BY ROYAL COMMAND
ELIZABETH HAS BEEN OUR CONSTANT COMPANION SINCE OUR VERY FIRST DAYS
The Queen has been a mainstay of our coverage throughout the decades
History, by its nature, is littered with “what ifs”. What if Hitler never came to be? What if Captain James Cook never sailed to Aotearoa? What if women never achieved suffrage?
And what if Edward VIII hadn’t abdicated?
It’s a question the Queen has surely asked herself many a time. When the Weekly was born at the end of 1932, six-year-old Princess Elizabeth had no idea of her destiny.
Third-in-line to the throne, “Lilibet” should have never become queen. Her uncle David, the Prince of Wales, was heir to King George V and being in his prime, was expected to bear children and heirs himself.
Four years later, when his father died, David, the new
King Edward VIII, caused one of the royal family’s biggest scandals, abdicating from the throne so he could marry his lover, American divorcée Wallis Simpson.
In that instant, as her beloved father Bertie became King George VI, Elizabeth’s life changed forever. An easier life, a more private but still privileged existence vanished, and she knew one day she would be queen, burdened but anointed with responsibility, duty and rule.
From the very beginning of the Weekly, we were entranced by the vivacious princess, reporting excitedly on her childhood and teenage years, as she and her sister Margaret grew up under the harsh spotlight of monarchy during World War II.
Stories of the young princess joining the Auxiliary Territorial Service were enthusiastically typed, and reports of how Elizabeth and Margaret danced and celebrated anonymously outside Buckingham Palace gates on VE Day enthralled a joyous nation.
Of course, her marriage to Prince Philip of Greece and Denmark was one of the biggest stories of the ‘40s, not just due to the spectacle of the royal wedding. Considered by some as wholly unsuitable – “a prince without a home or kingdom” as some sniffed at the time – the union wasn’t without its challenges.
However, love prevailed and the two were married at Westminster Abbey on November 14, 1947. They will celebrate their 70th wedding anniversary next month.
The dazzling princess personified post-war optimism as she stepped out in her tulle, chiffon and silk gown, which was customdesigned by Norman Hartnell.
As rationing was still in force, Elizabeth needed coupons to buy the fabric, though wellmeaning women from across Britain sent the princess theirs.
The day Queen Elizabeth II was crowned – June 2, 1952 – saw the birth of a new, modern royal family, full of youth, hope and glory.
Giving birth to four children – Charles, Anne, Andrew and Edward – the Queen and Prince Philip’s picture-perfect life was cemented, and Britain and the Commonwealth continued its fascination and admiration of the royals.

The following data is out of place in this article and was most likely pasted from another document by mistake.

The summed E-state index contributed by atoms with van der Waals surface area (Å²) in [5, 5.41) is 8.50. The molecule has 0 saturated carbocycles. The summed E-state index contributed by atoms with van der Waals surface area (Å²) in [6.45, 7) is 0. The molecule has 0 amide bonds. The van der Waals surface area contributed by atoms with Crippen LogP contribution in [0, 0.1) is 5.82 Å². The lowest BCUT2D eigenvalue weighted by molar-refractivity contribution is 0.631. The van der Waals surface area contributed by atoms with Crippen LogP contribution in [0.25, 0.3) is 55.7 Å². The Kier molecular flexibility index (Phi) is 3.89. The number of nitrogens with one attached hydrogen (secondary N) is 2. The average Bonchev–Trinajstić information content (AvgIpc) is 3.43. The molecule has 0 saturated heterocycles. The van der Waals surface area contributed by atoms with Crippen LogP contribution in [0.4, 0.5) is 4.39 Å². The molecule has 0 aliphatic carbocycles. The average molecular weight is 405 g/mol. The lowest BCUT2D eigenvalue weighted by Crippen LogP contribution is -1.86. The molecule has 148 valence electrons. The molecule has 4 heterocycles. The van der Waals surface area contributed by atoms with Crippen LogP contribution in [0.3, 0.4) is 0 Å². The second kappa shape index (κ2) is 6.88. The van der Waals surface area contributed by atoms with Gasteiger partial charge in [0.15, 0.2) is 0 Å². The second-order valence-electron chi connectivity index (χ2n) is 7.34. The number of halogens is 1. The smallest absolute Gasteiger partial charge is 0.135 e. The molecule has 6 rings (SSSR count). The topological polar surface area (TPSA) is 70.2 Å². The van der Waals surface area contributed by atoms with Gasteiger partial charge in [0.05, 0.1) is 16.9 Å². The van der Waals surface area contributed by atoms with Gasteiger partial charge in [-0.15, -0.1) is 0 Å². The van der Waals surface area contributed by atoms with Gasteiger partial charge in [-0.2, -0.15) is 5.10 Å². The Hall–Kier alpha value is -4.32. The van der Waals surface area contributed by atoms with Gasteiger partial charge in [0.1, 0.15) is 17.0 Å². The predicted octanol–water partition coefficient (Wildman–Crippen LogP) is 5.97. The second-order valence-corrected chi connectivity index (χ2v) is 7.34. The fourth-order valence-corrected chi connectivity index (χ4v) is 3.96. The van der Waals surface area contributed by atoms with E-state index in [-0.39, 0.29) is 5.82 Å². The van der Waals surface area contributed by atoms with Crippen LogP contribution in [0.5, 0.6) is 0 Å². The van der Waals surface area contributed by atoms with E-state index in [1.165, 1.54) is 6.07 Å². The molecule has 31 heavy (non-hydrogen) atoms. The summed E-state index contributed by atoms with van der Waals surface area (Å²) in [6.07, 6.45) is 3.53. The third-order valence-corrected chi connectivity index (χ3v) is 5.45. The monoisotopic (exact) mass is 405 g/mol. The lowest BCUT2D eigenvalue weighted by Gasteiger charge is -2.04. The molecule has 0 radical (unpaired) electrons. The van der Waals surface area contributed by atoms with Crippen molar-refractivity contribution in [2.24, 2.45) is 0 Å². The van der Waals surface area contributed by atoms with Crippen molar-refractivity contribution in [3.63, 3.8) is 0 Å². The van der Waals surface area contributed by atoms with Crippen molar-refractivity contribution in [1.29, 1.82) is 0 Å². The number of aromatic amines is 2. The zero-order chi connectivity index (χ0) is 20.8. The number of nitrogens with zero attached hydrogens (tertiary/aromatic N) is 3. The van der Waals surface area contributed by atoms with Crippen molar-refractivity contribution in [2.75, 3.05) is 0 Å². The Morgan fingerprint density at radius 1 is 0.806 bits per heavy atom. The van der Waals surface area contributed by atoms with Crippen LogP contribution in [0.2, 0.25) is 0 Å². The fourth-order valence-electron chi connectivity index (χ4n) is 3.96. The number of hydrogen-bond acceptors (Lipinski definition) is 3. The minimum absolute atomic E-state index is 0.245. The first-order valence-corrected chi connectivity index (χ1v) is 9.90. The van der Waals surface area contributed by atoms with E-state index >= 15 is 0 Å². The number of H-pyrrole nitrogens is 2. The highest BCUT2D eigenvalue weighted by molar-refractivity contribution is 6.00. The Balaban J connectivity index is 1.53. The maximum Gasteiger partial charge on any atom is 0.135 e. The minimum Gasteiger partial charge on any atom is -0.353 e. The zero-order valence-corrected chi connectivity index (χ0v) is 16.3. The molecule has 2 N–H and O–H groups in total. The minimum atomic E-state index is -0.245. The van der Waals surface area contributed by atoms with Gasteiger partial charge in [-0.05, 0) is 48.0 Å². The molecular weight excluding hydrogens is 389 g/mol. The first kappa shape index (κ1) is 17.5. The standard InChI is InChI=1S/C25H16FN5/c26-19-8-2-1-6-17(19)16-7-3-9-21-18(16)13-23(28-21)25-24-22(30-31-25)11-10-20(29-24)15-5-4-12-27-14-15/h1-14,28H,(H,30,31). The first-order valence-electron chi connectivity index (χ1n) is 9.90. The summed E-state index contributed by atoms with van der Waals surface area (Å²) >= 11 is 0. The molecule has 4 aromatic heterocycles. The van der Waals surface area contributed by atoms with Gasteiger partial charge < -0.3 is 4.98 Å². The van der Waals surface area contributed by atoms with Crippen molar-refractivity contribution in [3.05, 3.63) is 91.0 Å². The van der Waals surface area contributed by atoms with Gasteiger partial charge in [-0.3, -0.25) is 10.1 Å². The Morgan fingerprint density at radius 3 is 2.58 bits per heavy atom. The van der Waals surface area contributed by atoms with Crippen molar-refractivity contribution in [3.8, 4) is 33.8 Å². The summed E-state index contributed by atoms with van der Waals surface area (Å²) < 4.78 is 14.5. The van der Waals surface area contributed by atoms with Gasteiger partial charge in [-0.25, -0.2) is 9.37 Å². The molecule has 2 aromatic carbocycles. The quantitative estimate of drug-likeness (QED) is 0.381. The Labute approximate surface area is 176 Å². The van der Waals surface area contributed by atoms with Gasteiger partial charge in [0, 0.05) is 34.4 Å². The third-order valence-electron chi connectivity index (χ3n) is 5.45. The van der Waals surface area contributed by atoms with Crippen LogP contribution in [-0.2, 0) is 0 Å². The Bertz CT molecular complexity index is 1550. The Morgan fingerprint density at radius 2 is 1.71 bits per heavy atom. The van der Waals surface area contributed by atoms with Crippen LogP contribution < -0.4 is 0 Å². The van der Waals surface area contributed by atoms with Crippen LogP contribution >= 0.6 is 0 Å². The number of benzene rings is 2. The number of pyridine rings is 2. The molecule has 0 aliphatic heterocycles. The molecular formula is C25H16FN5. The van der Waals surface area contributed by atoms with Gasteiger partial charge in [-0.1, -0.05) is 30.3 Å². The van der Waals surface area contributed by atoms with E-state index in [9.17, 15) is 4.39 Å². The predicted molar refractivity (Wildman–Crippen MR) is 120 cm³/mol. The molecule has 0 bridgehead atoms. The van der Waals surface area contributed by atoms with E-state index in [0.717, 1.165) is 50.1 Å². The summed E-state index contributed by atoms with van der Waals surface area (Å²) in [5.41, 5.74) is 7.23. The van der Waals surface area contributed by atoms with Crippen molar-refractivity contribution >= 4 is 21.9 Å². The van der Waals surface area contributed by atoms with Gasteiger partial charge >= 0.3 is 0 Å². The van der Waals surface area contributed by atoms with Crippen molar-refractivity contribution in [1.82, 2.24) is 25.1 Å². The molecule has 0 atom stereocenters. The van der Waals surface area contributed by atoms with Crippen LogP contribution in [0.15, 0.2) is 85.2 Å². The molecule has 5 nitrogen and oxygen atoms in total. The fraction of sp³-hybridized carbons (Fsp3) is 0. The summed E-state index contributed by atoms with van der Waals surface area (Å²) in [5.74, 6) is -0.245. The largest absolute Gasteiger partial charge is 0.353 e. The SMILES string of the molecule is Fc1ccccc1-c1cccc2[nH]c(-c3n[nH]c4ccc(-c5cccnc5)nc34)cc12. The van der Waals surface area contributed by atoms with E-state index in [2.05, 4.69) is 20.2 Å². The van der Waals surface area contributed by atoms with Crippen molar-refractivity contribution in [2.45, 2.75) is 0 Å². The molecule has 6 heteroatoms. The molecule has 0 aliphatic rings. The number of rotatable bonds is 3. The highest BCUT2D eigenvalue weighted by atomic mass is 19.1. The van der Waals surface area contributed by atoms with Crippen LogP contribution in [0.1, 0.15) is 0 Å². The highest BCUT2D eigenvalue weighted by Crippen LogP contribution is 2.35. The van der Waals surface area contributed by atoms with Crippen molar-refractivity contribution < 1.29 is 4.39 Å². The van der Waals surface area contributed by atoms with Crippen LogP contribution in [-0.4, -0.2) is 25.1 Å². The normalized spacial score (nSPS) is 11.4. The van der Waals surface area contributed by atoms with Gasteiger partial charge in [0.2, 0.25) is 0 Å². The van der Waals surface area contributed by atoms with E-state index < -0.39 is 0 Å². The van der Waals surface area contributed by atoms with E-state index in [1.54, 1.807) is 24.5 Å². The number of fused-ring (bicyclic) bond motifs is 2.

There have been tough times – most notably her self-dubbed “annus horribilis” of 1992, when both Anne and Andrew announced the end of their respective marriages, Charles and Diana formally separated, a fire ravaged Windsor Castle and public sentiment was steadily rising against the monarchy.
And, of course, there was the tragic death of Diana, Princess of Wales in 1997 and the resulting fallout.
But the Queen and her family endured. Now 91, she is slowing down, but her legacy – her record-breaking reign, her devotion to her role, her descendants – is assured.
History is littered with what ifs. But Her Majesty has been a constant – from the adorable, carefree six-year-old who first adorned these pages, to the world’s longest-serving monarch whose unflappable, dedicated and refined rule harks back to the many other great Queens of England.
When she turned 21, knowing the weight of the crown and the monarchy would one day fall upon her, she declared before her subjects “that my whole life, whether it be long or short, shall be devoted to your service and the service of our great imperial family to which we all belong.”
In our 85 years, she has seen war, depression, triumph, tragedy and an incredible amount of change.
She has conducted more than 260 overseas tours and more official engagements than are possible to count – and she’s had an incredible 18 different prime ministers of New Zealand.
When it comes to the Queen, there’s no what ifs – indeed, we wonder what we’ll do without her.
In 1932, six-year- old Princess Elizabeth had no idea what the future had in store for her. A pensive-looking princess at Windsor Castle in 1940. Pomp and pageantry were on display at Elizabeth’s Coronation at Westminster Abbey. A youthful Queen and Prince Philip on tour in New Zealand in 1974.
All smiles from Anne, Charles,
Edward, Andrew, the Queen and
Prince Philip holiday in Balmoral
on in 1971. The Queen ‘s record-breaking reign ensures her legacy will remain long after she is gone. A portrait of the Queen in 1947, shortly before she married her beloved Prince Philip.